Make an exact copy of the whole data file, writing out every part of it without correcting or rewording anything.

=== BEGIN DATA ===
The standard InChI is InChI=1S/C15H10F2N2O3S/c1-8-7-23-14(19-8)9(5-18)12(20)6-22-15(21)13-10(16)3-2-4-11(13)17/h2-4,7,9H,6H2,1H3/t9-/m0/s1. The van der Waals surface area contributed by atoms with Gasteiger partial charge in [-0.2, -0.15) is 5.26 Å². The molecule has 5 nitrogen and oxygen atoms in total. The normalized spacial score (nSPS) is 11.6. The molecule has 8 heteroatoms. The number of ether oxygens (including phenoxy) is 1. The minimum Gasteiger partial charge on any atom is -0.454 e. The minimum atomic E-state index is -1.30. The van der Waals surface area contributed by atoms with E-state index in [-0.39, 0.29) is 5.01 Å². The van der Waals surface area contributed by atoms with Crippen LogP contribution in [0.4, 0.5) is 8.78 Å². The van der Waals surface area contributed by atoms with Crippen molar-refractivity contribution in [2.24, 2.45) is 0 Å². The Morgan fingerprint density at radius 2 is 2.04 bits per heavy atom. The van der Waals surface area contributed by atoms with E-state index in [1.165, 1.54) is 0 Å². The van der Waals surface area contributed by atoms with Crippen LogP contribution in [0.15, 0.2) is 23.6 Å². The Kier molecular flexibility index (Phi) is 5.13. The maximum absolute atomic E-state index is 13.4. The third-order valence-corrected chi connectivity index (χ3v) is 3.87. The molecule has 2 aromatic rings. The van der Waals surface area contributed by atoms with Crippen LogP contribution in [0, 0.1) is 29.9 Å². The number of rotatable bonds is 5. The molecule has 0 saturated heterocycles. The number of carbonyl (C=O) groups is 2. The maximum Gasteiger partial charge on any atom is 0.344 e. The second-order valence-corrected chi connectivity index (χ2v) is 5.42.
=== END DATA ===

The standard InChI is InChI=1S/C15H10F2N2O3S/c1-8-7-23-14(19-8)9(5-18)12(20)6-22-15(21)13-10(16)3-2-4-11(13)17/h2-4,7,9H,6H2,1H3/t9-/m0/s1. The van der Waals surface area contributed by atoms with Gasteiger partial charge in [-0.2, -0.15) is 5.26 Å². The molecule has 5 nitrogen and oxygen atoms in total. The normalized spacial score (nSPS) is 11.6. The molecule has 8 heteroatoms. The number of ether oxygens (including phenoxy) is 1. The minimum Gasteiger partial charge on any atom is -0.454 e. The minimum atomic E-state index is -1.30. The van der Waals surface area contributed by atoms with E-state index in [-0.39, 0.29) is 5.01 Å². The van der Waals surface area contributed by atoms with Crippen LogP contribution in [0.4, 0.5) is 8.78 Å². The van der Waals surface area contributed by atoms with Crippen molar-refractivity contribution in [2.24, 2.45) is 0 Å². The Morgan fingerprint density at radius 2 is 2.04 bits per heavy atom. The van der Waals surface area contributed by atoms with E-state index in [1.165, 1.54) is 0 Å². The van der Waals surface area contributed by atoms with Crippen LogP contribution in [0.15, 0.2) is 23.6 Å². The Kier molecular flexibility index (Phi) is 5.13. The maximum absolute atomic E-state index is 13.4. The third-order valence-corrected chi connectivity index (χ3v) is 3.87. The molecule has 2 aromatic rings. The van der Waals surface area contributed by atoms with Crippen LogP contribution in [0, 0.1) is 29.9 Å². The number of rotatable bonds is 5. The molecule has 0 saturated heterocycles. The number of carbonyl (C=O) groups is 2. The maximum Gasteiger partial charge on any atom is 0.344 e. The second-order valence-corrected chi connectivity index (χ2v) is 5.42.